dc.typePresentationen_GB
dc.titleThe Comparison of South Korean Nurses' Knowledge About Cancer Pain Management with Five Other Countriesen_GB
dc.contributor.authorLee, Euken_US
dc.author.detailsEuk Lee, Seoul National University, College of Nursing, Seoul, South Koreaen_US
dc.identifier.urihttp://hdl.handle.net/10755/165677-
dc.description.abstractSignificance: Throughout the world, cancer pain has been inadequately and inappropriately managed. Problem and Purpose: The purpose of this study was to compare the level of knowledge of South Korean nurses on cancer pain management and to compare these data with those of other countries; Australia, Canada, Japan, Spain, and the United States. Methods: Study subjects were 152 nurses working at major institutions in Seoul, Korea. The level of knowledge about cancer pain management was measured by the modified version of a 12-question instrument developed by McCaffery and Ferrell (1995). Data Analysis/Evaluation: Descriptive data analysis was used such as mean, frequencies, percentage, etc. Findings and Implication: Mean score of the correct answer for nurses of South Korea is 5.02. Respondents rated only 15.2% of physicians as ‘doing a good job’, while 21.2% of nurses as ‘doing a good job’. Comparing with the data of other countries, these scores are lower than those of USA, Canada, and Australia, more or less similar to those of Spain and Japan. The questions which nurses correctly answered in less than 40% were “over-reporting of pain” (14.9%), “incidence of addiction” (25.7%), and “initiation of opioids” (32.2%). Forty-eight percent of nurses responded placebo to be a useful way to determine if pain is real. For most of the questions, nurses in South Korea revealed to have an inadequate knowledge of the WHO’s recommendations for cancer pain relief. Nurses showed the low rate of correct answers in use of placebo and over-reporting of pain. It might have been the obstacle in the effective pain management. These results strongly suggest the need to continue aggressive education of nurses who play an important role in alleviating pain for the cancer patients.en_GB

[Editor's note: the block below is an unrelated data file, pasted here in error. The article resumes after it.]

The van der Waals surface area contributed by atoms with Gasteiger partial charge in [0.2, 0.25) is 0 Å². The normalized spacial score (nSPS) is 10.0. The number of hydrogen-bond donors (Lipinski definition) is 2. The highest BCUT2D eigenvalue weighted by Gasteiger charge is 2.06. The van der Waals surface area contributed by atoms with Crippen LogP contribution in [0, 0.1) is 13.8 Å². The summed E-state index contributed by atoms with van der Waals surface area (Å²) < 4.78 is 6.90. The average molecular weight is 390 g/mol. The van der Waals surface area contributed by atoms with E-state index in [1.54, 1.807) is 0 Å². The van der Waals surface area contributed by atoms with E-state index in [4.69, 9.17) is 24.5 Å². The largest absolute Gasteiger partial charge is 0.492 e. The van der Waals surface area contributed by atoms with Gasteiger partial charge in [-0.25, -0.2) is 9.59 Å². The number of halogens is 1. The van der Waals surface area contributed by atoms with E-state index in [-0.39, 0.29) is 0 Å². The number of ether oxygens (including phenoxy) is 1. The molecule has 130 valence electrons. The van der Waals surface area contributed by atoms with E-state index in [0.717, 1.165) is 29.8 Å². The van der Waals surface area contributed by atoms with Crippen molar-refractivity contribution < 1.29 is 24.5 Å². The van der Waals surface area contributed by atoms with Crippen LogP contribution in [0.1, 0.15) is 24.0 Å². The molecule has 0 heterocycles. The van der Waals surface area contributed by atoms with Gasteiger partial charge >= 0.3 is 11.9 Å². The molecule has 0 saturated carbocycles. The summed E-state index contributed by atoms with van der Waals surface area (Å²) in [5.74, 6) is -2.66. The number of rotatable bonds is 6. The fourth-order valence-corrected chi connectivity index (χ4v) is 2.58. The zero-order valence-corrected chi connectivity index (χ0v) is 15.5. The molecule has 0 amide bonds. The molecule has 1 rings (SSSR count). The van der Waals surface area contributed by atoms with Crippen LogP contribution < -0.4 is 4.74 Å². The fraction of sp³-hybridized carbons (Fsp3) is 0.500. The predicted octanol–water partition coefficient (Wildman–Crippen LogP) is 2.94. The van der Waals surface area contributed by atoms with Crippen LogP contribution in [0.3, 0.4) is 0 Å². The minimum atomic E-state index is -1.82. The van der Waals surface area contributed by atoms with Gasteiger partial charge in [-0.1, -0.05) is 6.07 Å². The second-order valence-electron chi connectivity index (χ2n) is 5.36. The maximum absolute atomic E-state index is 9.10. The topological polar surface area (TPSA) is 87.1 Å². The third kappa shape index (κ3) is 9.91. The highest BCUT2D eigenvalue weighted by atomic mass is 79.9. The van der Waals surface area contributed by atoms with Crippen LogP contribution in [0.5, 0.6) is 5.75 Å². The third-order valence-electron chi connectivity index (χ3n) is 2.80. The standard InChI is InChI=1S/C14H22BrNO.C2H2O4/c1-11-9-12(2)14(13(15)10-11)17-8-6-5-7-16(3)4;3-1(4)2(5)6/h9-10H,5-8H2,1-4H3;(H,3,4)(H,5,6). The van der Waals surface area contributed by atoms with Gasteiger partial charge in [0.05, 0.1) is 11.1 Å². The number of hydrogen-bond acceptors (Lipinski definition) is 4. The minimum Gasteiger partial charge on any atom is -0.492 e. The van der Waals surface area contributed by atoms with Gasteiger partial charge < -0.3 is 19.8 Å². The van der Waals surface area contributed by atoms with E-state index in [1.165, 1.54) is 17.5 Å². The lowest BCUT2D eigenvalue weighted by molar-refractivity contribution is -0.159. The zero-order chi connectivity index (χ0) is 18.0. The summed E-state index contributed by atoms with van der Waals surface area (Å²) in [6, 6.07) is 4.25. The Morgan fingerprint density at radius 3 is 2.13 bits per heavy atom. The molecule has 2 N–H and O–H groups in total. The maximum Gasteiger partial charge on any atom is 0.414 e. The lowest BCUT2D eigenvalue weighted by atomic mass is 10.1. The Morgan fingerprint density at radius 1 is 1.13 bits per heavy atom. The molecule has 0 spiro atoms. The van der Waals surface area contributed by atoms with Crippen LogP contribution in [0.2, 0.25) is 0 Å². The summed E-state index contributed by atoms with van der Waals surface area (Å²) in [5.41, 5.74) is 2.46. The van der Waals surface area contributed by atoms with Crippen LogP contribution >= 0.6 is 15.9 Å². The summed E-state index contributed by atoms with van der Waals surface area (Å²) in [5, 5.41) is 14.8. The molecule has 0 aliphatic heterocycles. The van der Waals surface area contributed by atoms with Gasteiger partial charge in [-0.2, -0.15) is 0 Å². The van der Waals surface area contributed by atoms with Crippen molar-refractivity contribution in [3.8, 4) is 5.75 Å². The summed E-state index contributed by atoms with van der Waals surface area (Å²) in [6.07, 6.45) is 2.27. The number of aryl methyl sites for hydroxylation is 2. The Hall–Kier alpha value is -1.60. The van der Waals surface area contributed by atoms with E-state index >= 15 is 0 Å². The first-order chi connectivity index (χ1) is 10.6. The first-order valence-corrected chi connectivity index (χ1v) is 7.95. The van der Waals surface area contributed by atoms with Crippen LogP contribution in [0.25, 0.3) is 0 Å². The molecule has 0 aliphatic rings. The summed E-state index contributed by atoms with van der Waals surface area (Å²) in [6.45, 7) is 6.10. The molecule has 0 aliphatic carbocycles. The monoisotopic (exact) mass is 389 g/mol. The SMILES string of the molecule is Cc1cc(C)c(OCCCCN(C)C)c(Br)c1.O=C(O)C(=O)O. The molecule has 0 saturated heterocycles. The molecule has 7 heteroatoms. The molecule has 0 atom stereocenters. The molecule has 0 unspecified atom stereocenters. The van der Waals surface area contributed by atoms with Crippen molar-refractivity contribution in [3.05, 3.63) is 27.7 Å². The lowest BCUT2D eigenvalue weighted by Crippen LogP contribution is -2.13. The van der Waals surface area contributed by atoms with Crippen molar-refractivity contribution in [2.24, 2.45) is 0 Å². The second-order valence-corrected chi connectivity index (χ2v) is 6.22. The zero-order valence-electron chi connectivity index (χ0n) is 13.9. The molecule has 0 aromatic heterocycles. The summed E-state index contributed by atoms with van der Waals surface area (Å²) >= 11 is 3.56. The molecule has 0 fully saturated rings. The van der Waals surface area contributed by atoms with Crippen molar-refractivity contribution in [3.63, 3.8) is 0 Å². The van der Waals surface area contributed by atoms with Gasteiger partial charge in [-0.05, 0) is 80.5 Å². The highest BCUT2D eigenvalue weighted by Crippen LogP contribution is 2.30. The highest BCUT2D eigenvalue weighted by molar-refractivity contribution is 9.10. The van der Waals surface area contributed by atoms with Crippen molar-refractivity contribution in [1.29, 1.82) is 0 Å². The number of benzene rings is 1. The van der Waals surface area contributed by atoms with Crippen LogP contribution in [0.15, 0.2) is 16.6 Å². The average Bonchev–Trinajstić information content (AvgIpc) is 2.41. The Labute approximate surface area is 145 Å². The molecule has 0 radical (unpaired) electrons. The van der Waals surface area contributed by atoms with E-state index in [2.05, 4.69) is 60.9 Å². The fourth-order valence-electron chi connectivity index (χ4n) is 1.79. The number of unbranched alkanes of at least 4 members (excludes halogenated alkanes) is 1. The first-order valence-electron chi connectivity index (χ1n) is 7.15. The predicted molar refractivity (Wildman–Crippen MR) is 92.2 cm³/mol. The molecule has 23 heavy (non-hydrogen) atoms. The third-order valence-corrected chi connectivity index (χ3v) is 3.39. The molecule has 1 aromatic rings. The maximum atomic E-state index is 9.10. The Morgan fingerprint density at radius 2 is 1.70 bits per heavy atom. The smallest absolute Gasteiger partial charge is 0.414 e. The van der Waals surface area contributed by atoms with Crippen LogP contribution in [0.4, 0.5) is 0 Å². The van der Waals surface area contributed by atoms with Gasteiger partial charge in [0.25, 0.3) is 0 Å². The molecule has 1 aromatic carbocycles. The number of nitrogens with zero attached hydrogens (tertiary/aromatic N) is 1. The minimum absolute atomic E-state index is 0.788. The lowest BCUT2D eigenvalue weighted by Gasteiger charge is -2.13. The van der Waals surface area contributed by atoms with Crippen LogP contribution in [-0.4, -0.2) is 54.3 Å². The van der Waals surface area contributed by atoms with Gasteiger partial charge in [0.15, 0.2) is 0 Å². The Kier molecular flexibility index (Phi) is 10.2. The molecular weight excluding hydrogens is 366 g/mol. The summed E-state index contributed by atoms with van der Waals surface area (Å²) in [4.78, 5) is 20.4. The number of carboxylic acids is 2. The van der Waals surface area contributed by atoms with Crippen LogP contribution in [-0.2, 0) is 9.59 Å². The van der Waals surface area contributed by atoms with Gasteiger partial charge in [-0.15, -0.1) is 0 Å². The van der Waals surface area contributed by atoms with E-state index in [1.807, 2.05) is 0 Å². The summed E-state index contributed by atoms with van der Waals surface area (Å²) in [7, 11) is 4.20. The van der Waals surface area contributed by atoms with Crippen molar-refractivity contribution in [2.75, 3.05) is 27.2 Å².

dc.date.available2011-10-27T12:22:57Z-
dc.date.issued2011-10-27en_GB
dc.date.accessioned2011-10-27T12:22:57Z-
dc.conference.date2001en_US
dc.conference.name26th Annual Oncology Nursing Society Congressen_US
dc.conference.hostOncology Nursing Societyen_US
dc.conference.locationSan Diego, California, USAen_US
dc.description.noteThis is an abstract-only submission. If the author has submitted a full-text item based on this abstract, you may find it by browsing the Virginia Henderson Global Nursing e-Repository by author. If author contact information is available in this abstract, please feel free to contact him or her with your queries regarding this submission. Alternatively, please contact the conference host, journal, or publisher (according to the circumstance) for further details regarding this item. If a citation is listed in this record, the item has been published and is available via open-access avenues or a journal/database subscription. Contact your library for assistance in obtaining the as-published article.-